FOXBOROUGH -- Rodney Harrison says there are three things he adheres to: 1. Always be positive; 2. Always be positive; and 3. Always be positive.
That philosophy is more than a staple of Harrison's speeches to kids, and it is what will help him deal with a devastating knee injury that has cost him the 2005 season and could spell the end of his NFL career.
The Patriots strong safety addressed the latter possibility yesterday when he spoke to the media via teleconference.
''All I can say is I'm going to work extremely hard to come back from this," said Harrison, who went down in the Week 3 win at Pittsburgh. ''I have no other intentions but to come back and play next season.
''As far as a timetable, do I know? No. I have never been injured like this before. I have never had this type of injury, but talking with other people and communicating with other guys that have had this injury around the league, I have a sense that I can come back and I can recover."
Typically an anterior cruciate ligament tear could require as much as a year of rehab before a player returns to full speed. But Harrison injured two other ligaments in his left knee -- the posterior cruciate and medial collateral -- against the Steelers.
Harrison is undergoing treatment in the Boston area, with the MCL injury, the least severe of the three, being the first priority. When it heals in the next few weeks, Harrison will have surgery. Even without an accompanying MCL injury, many ACL reconstructions are now done a while after the injury, allowing the knee to strengthen and better handle the surgery. Harrison was hurt Sept. 25.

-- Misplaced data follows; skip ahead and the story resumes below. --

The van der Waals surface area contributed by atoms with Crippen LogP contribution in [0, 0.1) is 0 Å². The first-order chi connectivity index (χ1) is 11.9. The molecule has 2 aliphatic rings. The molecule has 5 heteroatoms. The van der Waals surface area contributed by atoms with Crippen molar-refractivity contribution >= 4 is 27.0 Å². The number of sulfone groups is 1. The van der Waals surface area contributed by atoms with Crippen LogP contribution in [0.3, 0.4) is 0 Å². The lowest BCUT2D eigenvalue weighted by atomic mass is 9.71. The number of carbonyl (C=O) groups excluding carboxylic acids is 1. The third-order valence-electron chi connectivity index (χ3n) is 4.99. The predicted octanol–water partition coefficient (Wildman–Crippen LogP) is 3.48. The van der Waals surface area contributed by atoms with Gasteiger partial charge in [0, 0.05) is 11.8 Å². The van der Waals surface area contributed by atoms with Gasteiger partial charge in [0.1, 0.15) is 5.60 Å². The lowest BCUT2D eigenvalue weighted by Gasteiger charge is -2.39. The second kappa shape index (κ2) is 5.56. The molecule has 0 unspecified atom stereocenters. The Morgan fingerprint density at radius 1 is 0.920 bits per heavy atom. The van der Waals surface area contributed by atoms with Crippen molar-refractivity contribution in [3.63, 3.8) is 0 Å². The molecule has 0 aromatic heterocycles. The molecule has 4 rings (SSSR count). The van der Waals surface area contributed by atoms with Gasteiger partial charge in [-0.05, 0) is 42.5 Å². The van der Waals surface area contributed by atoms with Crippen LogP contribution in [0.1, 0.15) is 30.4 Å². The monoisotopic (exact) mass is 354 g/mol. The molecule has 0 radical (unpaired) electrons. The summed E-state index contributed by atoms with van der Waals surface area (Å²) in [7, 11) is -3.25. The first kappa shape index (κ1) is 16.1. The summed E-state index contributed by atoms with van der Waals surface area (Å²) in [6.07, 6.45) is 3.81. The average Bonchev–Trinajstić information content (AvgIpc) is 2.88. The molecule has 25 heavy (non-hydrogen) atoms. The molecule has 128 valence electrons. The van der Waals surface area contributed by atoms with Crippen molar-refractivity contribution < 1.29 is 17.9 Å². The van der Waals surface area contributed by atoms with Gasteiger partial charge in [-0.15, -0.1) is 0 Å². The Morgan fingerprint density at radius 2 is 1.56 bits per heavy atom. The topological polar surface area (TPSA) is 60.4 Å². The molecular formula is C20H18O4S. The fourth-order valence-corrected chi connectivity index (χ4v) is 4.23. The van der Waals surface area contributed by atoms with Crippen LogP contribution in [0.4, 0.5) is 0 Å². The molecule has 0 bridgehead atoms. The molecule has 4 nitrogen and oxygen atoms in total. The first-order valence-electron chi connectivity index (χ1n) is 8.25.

''I'm 32 years old but for some crazy, odd reason my body always responds well to injuries," Harrison said. ''Any time I have had injuries, I have always come back a lot sooner than what is expected. Right now, my knee is responding quite well to treatment and therapy."
One of the most feared hitters in the game, Harrison's playing style is as rugged as any player in the league. He has been hit with more than a quarter of a million dollars in fines in 12 seasons, including a couple of $5,000 tolls for hits delivered in the first two games this season. Without him patrolling the secondary, the Patriots' defense has struggled the last two games. The injury-riddled defensive backfield has looked particularly weak.
''It's not about me. I'm gone," Harrison said. ''Those guys have to go out there and play football. I don't want to ever become a distraction. I just try to sit back and let those guys play football and not become a distraction. But in the same breath, you want to offer your words of advice as well as your experience."
He is sharing that experience with rookie defensive backs Ellis Hobbs and James Sanders.
Sanders, who saw his first action against Atlanta after missing the first month of the season with an ankle injury, was perhaps the best strong safety on the roster behind Harrison. Guss Scott started at safety the last two weeks. The Patriots have since added veterans Arturo Freeman and Michael Stone.
Harrison expects big things from Sanders.
''James is a talented guy," Harrison said. ''He is smart. He is one of those rookies that seems a lot wiser and has a lot more wisdom beyond his years. I think in terms of going out there and playing, I think we will be fine at the strong safety position. He is going to go out there and make plays. He is a tough guy."